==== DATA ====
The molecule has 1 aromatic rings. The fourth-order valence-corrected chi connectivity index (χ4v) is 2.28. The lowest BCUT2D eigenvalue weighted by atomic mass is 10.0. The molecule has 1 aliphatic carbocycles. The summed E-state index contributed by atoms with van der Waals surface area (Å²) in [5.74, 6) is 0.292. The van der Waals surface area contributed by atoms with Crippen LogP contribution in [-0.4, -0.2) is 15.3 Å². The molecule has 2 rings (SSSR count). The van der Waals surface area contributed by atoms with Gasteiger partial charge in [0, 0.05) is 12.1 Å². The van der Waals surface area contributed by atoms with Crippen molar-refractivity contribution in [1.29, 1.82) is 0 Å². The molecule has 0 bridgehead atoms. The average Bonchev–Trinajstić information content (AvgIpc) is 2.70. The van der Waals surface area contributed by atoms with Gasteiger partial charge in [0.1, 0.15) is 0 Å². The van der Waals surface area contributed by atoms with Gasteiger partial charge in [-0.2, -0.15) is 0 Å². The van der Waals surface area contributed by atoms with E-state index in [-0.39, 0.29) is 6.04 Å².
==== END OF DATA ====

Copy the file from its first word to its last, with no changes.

The molecule has 1 aromatic rings. The fourth-order valence-corrected chi connectivity index (χ4v) is 2.28. The lowest BCUT2D eigenvalue weighted by atomic mass is 10.0. The molecule has 1 aliphatic carbocycles. The summed E-state index contributed by atoms with van der Waals surface area (Å²) in [5.74, 6) is 0.292. The van der Waals surface area contributed by atoms with Crippen LogP contribution in [-0.4, -0.2) is 15.3 Å². The molecule has 2 rings (SSSR count). The van der Waals surface area contributed by atoms with Gasteiger partial charge in [0, 0.05) is 12.1 Å². The van der Waals surface area contributed by atoms with Crippen molar-refractivity contribution in [1.29, 1.82) is 0 Å². The molecule has 0 bridgehead atoms. The average Bonchev–Trinajstić information content (AvgIpc) is 2.70. The van der Waals surface area contributed by atoms with Gasteiger partial charge in [0.1, 0.15) is 0 Å². The van der Waals surface area contributed by atoms with Gasteiger partial charge in [-0.2, -0.15) is 0 Å². The van der Waals surface area contributed by atoms with E-state index in [-0.39, 0.29) is 6.04 Å².